# 17.2 The accounting method

## 17.2-1

Suppose we perform a sequence of stack operations on a stack whose size never exceeds $k$. After every $k$ operations, we make a copy of the entire stack for backup purposes. Show that the cost of $n$ stack operations, including copying the stack, is $O(n)$ by assigning suitable amortized costs to the various stack operations.

*[We assume that the only way in which COPY is invoked is automatically, after every sequence of $k$ PUSH and POP operations.]*

Charge $\$2$ for each $\text{PUSH}$ and $\text{POP}$ operation and $\$0$ for each $\text{COPY}$. When we call $\text{PUSH}$, we use $\$1$ to pay for the operation, and we store the other $\$1$ on the item pushed. When we call $\text{POP}$, we again use $\$1$ to pay for the operation, and we store the other $\$1$ in the stack itself. Because the stack size never exceeds $k$, the actual cost of a $\text{COPY}$ operation is at most $\$k$, which is paid by the $\$k$ found in the items in the stack and the stack itself. Since $k$ $\text{PUSH}$ and $\text{POP}$ operations occur between two consecutive $\text{COPY}$ operations, $k$ of credit stored, either on individual items (from $\text{PUSH}$ operations) or in the stack itself (from $\text{POP}$ operations) by the time a $\text{COPY}$ occurs. Since the amortized cost of each operation is $O(1)$ and the amount of credit never goes negative, the total cost of $n$ operations is $O(n)$.

## 17.2-2

Redo Exercise 17.1-3 using an accounting method of analysis.

Let $c_i =$ csot of $i$th operation.

$$ c_i = \begin{cases} i & \text{if $i$ is an exact power of $2$}, \\ 1 & \text{otherwise}. \end{cases} $$

Charge each operation $3$ (amotized cost $\hat c_i$).

- If $i$ is not an exact power of $2$, pay $\$1$, and store $\$2$ as credit.
- If $i$ is an exact power of $2$, pay $\$i$, using stored credit.

$$ \begin{array}{cccc} \text{Operation} & \text{Cost} & \text{Actual cost} & \text{Credit remaining} \\ \hline 1 & 3 & 1 & 2 \\ 2 & 3 & 2 & 3 \\ 3 & 3 & 1 & 5 \\ 4 & 3 & 4 & 4 \\ 5 & 3 & 1 & 6 \\ 6 & 3 & 1 & 8 \\ 7 & 3 & 1 & 10 \\ 8 & 3 & 8 & 5 \\ 9 & 3 & 1 & 7 \\ 10 & 3 & 1 & 9 \\ \vdots & \vdots & \vdots & \vdots \end{array} $$

Since the amortized cost is $\$3$ per operation, $\sum\limits_{i = 1}^n \hat c_i = 3n$.

We know from Exercise 17.1-3 that $\sum\limits_{i = 1}^n \hat c_i < 3n$.

Then we have

$$\sum_{i = 1}^n \hat c_i \ge \sum_{i = 1}^n c_i \Rightarrow \text{credit} = \text{amortized cose} - \text{actual cost} \ge 0.$$

Since the amortized cost of each operation is $O(1)$, and the amount of credit never goes negative, the total cost of $n$ operations is $O(n)$.

## 17.2-3

Suppose we wish not only to increment a counter but also to reset it to zero (i.e., make all bits in it $0$). Counting the time to examine or modify a bit as $\Theta(1)$, show how to implement a counter as an array of bits so that any sequence of $n$ $\text{INCREMENT}$ and $\text{RESET}$ operations takes time $O(n)$ on an initially zero counter. ($\textit{Hint:}$ Keep a pointer to the high-order $1$.)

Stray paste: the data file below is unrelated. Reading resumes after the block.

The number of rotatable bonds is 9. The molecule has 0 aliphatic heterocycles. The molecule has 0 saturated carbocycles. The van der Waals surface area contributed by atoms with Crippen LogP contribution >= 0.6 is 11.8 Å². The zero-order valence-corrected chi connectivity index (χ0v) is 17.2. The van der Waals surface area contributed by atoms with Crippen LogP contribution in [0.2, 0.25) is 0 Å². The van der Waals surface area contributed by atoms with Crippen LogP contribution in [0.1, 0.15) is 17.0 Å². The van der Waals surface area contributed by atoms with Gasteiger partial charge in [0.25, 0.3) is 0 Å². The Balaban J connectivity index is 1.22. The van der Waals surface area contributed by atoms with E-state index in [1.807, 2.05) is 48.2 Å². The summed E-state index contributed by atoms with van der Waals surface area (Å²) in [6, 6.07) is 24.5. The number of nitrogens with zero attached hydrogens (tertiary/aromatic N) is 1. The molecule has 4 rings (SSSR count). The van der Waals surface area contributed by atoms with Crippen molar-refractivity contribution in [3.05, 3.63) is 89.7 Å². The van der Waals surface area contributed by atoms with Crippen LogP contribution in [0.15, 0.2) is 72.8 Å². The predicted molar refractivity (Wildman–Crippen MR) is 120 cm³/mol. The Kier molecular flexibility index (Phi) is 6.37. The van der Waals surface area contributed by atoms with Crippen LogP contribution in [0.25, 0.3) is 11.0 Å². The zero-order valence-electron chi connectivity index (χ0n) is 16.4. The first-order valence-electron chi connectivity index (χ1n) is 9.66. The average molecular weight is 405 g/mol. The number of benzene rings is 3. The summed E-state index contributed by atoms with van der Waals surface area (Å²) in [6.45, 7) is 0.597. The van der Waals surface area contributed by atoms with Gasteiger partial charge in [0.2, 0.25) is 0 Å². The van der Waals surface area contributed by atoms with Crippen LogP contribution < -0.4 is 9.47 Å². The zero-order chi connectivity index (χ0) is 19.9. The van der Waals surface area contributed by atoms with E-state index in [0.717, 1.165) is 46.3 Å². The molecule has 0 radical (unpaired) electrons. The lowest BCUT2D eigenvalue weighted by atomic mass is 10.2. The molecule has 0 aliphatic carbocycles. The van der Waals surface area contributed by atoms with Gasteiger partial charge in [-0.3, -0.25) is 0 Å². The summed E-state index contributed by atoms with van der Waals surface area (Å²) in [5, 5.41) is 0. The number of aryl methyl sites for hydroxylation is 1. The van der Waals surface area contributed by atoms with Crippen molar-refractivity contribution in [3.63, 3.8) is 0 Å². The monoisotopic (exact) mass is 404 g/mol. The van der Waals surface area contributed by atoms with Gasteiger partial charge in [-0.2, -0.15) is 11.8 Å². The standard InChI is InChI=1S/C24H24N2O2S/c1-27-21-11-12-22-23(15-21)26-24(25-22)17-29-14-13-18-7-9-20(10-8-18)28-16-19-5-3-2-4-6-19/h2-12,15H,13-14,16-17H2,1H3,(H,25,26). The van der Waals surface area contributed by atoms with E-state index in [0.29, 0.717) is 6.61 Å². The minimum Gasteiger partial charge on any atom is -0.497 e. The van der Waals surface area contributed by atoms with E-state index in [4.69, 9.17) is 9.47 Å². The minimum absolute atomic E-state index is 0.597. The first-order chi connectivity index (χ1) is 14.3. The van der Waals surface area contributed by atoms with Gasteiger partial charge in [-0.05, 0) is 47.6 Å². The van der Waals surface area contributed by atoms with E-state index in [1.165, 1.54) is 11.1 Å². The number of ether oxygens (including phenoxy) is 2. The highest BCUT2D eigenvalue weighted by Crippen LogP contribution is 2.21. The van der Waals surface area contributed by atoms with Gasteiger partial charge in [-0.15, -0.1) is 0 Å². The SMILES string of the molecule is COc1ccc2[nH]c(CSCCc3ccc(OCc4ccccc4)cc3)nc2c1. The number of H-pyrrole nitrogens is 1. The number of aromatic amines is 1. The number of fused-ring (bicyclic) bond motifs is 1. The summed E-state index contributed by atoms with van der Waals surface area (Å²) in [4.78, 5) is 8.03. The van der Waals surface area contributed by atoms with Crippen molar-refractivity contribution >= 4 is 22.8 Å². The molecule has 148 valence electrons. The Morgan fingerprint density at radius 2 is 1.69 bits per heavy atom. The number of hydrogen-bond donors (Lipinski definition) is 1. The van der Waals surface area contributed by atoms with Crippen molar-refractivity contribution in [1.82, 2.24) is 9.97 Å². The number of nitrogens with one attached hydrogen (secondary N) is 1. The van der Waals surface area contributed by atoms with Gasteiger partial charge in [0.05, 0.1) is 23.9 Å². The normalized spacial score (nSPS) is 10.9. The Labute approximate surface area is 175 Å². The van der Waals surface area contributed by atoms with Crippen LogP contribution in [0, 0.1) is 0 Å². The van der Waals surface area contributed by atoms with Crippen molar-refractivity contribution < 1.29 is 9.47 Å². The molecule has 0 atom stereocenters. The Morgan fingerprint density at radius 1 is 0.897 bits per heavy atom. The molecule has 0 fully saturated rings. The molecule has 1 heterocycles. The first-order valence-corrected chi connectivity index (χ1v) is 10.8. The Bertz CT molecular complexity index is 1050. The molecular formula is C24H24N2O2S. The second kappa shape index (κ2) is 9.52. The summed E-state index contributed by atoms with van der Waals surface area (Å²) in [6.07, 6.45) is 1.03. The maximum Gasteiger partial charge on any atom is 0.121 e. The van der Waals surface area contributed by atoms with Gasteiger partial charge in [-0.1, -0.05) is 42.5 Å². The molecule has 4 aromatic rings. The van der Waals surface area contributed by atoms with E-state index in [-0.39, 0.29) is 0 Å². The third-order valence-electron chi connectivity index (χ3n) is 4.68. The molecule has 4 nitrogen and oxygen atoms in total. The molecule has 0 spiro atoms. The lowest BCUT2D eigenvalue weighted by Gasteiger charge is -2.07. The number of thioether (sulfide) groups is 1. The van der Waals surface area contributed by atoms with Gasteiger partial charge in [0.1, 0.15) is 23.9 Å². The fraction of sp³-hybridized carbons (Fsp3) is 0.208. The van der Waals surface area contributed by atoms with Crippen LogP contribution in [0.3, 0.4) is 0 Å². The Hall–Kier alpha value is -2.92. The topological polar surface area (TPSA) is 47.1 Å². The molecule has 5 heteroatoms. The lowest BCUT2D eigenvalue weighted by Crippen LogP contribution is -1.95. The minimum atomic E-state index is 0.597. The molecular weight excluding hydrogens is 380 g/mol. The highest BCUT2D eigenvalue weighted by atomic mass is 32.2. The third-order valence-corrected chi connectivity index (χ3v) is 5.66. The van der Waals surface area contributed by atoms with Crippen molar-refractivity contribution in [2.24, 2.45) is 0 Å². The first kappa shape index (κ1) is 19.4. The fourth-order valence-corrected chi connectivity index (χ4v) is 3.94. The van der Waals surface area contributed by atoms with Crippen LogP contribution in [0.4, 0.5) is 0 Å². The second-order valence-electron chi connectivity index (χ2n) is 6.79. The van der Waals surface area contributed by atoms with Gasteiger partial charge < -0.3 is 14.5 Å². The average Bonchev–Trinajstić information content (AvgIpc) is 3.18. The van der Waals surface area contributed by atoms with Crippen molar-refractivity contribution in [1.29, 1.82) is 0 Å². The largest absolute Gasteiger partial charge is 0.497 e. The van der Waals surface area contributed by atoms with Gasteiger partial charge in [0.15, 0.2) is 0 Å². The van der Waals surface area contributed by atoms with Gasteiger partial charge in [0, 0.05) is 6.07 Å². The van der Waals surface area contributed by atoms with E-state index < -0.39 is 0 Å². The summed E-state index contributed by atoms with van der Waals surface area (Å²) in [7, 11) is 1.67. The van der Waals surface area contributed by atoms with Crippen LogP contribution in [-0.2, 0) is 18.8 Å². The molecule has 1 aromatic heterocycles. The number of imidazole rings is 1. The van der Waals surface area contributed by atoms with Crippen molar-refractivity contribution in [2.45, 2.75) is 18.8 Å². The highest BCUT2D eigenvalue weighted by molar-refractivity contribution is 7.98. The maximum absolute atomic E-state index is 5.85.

We introduce a new field $A.max$ to hold the index of the high-order $1$ in $A$. Initially, $A.max$ is set to $-1$, since the low-order bit of $A$ is at index $0$, and there are initially no $1$'s in $A$. The value of $A.max$ is updated as appropriate when the counter is incremented or reset, and we use this value to limit how much of $A$ must be looked at to reset it. By controlling the cost of $\text{RESET}$ in this way, we can limit it to an amount that can be covered by credit from earlier $\text{INCREMENT}$s.

1 2 3 4 5 6 7 8 9 10 11 | INCREMENT(A) i = 0 while i < A.length and A[i] == 1 A[i] = 0 i = i + 1 if i < A.length A[i] = 1 // Additions to book's INCREMENT start here. if i > A.max A.max = i else A.max = -1 |

1 2 3 4 | RESET(A) for i = 0 to A.max A[i] = 0 A.max = -1 |

As for the counter in the book, we assume that it costs $\$1$ to flip a bit. In addition, we assume it costs $\$1$ to update $A.max$.

Setting and resetting of bits by $\text{INCREMENT}$ will work exactly as for the original counter in the book: $\$1$ will pay to set one bit to $1$; $\$1$ will be placed on the bit that is set to $1$ as credit; the credit on each $1$ bit will pay to reset the bit during incrementing.

In addition, we'll use $\$1$ to pay to update $max$, and if $max$ increases, we'll place an additional $\$1$ of credit on the new high-order $1$. (If $max$ doesn't increase, we can just waste that $\$1$—it won't be needed.) Since $\text{RESET}$ manipulates bits at positions only up to $A.max$, and since each bit up to there must have become the high-order $1$ at some time before the high-order $1$ got up to $A.max$, every bit seen by $\text{RESET}$ has $\$1$ of credit on it. So the zeroing of bits of $A$ by $\text{RESET}$ can be completely paid for by the credit stored on the bits. We just need $\$1$ to pay for resetting $max$.

Thus charging $\$4$ for each $\text{INCREMENT}$ and $\$1$ for each $\text{RESET}$ is sufficient, so the sequence of $n$ $\text{INCREMENT}$ and $\text{RESET}$ operations takes $O(n)$ time.